Through NAFTA and the maquiladora system, Mexico’s economic performance and recent improvements, particularly in the manufacturing sector, have led to the emergence of several important clusters, with a large share of global exports. Studying the symbiotic relationships of these industry clusters is advantageous in that it identifies opportunities for growth and strategic targeting in regards to the supplier-manufacturer-purchaser value chain. Let’s take a brief look at the three principal industry clusters in Mexico are in the areas of : Automotive, Aerospace, and Medical Devices.
Automotive cluster in Mexico
The history of automotive cluster, primarily based in Mexico’s central region, dates back to 1925, when Ford built a manufacturing plant in Mexico City. It employed 295 employees, whose job it was to assemble the then cutting-edge Model T. Since that time, the industry has grown substantially, and performance of this activity in aggregate terms has been strong, particularly in recent decades, when compared to other industry clusters in Mexico. Following NAFTA, the automotive industry went from representing 16% of Mexican manufacturing GDP in 2001 to 20% in 2011. Such expansion in capacity came with increasing exports and imports. In addition to manufacturing, many of the automotive companies in Mexico are active in R&D research. Nissan, Ford, Chrysler, Volkswagen, and GM have recently opened new design and engineering centers. Other industry-leading companies thriving within Mexico’s automotive and transportation industry cluster are Chrysler-Fiat, Audi, Scania, Mercedes Benz-Freightliner, Volkswagen, and Isuzu.
Among the other prominent industry clusters in Mexico, is a thriving aerospace grouping, encompassing both civil and military segments. Mexico’s share of the global aerospace and defense (A+D) market grew about 4% in 2011, reaching a value of US $1,128.5 billion. Forecasters predict that Mexico’s share of this lucrative market will reach a value of US $1,238.7 billion by 2016.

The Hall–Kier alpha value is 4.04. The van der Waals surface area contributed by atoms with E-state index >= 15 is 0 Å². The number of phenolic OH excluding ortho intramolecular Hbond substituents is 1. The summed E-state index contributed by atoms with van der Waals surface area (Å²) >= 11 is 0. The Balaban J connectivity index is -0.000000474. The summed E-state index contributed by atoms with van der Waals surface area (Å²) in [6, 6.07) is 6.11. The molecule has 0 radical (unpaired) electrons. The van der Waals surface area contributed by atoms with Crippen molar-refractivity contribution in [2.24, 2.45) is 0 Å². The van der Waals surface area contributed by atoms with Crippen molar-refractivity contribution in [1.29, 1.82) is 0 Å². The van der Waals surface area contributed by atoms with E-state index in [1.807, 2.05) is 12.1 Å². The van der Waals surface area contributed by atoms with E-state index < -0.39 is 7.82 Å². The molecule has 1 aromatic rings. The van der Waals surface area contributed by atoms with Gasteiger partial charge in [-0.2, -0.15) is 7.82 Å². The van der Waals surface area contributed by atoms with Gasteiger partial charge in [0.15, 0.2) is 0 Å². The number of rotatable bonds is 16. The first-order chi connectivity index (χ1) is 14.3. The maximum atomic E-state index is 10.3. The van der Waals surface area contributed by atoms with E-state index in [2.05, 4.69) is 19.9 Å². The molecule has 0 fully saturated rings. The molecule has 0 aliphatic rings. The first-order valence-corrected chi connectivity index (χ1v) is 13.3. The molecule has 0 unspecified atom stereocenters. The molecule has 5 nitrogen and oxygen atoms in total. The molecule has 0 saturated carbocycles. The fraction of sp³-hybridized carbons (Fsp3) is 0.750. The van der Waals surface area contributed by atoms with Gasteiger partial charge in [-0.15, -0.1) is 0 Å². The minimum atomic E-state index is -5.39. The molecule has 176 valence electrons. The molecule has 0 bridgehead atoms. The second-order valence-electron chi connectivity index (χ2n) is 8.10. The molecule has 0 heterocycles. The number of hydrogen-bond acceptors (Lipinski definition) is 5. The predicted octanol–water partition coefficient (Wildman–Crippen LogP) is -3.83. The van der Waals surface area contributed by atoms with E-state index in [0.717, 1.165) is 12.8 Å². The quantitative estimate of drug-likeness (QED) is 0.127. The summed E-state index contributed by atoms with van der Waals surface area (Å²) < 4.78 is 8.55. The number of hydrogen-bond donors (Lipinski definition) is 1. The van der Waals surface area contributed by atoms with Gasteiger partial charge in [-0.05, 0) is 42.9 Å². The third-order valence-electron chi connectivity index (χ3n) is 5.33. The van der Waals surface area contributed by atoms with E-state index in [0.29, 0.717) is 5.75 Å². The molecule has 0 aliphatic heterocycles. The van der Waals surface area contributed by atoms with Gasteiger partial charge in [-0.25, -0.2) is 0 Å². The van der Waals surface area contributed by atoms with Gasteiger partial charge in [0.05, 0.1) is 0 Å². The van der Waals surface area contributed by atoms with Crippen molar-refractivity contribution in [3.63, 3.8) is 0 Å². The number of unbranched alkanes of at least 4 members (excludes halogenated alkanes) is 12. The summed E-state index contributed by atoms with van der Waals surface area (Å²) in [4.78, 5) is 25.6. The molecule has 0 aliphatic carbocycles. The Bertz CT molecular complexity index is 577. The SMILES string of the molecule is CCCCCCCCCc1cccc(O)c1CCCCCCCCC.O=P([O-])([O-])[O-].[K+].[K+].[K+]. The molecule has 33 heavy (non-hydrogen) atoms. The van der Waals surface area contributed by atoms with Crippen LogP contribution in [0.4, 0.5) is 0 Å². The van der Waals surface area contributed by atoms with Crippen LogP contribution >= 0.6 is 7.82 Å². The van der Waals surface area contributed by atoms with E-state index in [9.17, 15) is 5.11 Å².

The military sector contributed US $836.1 billion, while the civil segment contributed the equivalent to US $292.4 billion to the Mexican economy in 2011. The conditions suited to flexible and increasingly complex production, R&D, and engineering capabilities are easily found in Mexico, as evidenced by the in country proliferation of such major aerospace companies, such as Bombardier, Safran Group, GE, Honeywell, and Eurocopter.
Mexico’s Medical Device cluster is situated mainly in Baja California (with its center in the city of Tijuana), which leads North America in employment levels amongst medical device manufacturing regions. With more than 32,000 employees in 2013 and over 40 medical device manufacturers operating in one of the most active industry clusters in Mexico, it’s not surprising that an impressive diversity of medical device manufacturing in Mexico is taking place. This industry segment is responsible for a high volume of dentures, hemodialysis components, infusion pumps, lenses, nebulizers, oximeters, pacemakers, stents, catheters,wheelchairs, and a wide variety of medical disposables and related products. .Tijuana’s medical device industry is presently growing at an average annual rate of 7.2%. Likewise, the number of employees continues to grow, with more than 11,000 positions added to this thriving industry cluster in Mexico since 2004.